A few years ago you’d expect to encounter social media non-believers. You know the ones. We’ve all come across them … you may even be one.
Non-believers say things like:
“Facebook is just for Gen Ys”
“I don’t do Twitter because why would anyone want to know what I ate for lunch?”
“Why would I put my details on LinkedIn – I get enough emails from people selling me stuff already.”
Recently I presented on social media to a group of CEOs of mid-size organisations. One minute into the discussion the non-believers in the room started the monologues about how pointless social media is.
A year or so ago I would have felt it was my place to take the time to deliver compelling arguments about the role of social media and how it can benefit businesses and leaders. Now I think: if you don’t get it, that’s your problem.
There is so much information and research that discusses social media and how it impacts business. There are a million case studies. In fact, I’ve written so many articles and blog posts about social media I’ve lost count.
If you are a leader and you think social media is a waste of time, you are doing your business a great disservice. Your competitors are getting it. It’s no longer a question of should we do social media. It’s how well are we doing it.
Here are some tips for doing social media well and building great social media engagement:
Identify what you have to say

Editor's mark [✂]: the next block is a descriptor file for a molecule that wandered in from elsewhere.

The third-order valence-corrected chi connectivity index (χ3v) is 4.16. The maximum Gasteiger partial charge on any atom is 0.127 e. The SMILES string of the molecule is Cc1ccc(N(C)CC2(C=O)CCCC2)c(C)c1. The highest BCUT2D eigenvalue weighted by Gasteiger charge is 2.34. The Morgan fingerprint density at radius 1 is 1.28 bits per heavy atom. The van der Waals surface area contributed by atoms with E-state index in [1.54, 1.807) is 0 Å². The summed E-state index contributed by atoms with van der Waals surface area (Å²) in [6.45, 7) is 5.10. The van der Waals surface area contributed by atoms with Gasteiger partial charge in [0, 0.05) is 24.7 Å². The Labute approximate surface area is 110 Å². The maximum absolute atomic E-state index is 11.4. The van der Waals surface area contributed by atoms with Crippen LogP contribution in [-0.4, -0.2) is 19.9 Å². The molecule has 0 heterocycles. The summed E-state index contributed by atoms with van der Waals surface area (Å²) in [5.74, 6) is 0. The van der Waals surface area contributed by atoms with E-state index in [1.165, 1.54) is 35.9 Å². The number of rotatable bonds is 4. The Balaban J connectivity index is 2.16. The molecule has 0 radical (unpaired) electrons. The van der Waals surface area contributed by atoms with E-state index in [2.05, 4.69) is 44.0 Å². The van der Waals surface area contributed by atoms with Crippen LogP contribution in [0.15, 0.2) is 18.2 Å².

Selecting which specific issues or topics you are going to speak about is crucial. Many businesses make the mistake of casting the net too broadly and commenting on issues that are not interesting for their potential customers.
The goal should be to create a community around an area of interest. Identify the areas your business specialises in, share this content regularly and remain consistent and on-message. By establishing your niche you are positioning your brand as leading and credible experts, and people are much more likely to consider your content as authoritative and valuable.
Start and join conversations
Social media is built upon the power of conversation. Social media channels are not designed for the one-way push of information; rather they present an opportunity to create a two-way dialogue with customers.
The way to do this is through asking questions, answering other users’ questions and responding to mentions and comments. Being an active participant in online conversations will not only help build your online profile, but will strengthen the relationships between you and your online community.
Understand your audience
Understanding who you want to speak to and where they are is critical. By breaking down your target audiences’ demographics, interests and behaviours you can better understand their online activity.
Understand who uses which social media platforms so you know where potential customers are and where to invest your time. By engaging the right people via the right channels you can improve engagement with the people that matter; your potential customers.
Share great content
The content you share on social media needs to be timely, good quality and should drive people to share it with their online networks.
The most important thing to remember is your content needs to be interesting and valuable for your followers. Social media is not an appropriate arena for a hard sales message, rather your aim is to generate and contribute to conversation.
Not all content needs to be created by you from scratch. Repurpose old content, upload guest posts or articles, and use content generated by your customers and clients. Hold regular brainstorms with team members to help generate content ideas.
Organisations not taking advantage of social media are the dinosaurs of modern business, so maybe it’s time to take an open-minded look at the potential role social media can play in your business.
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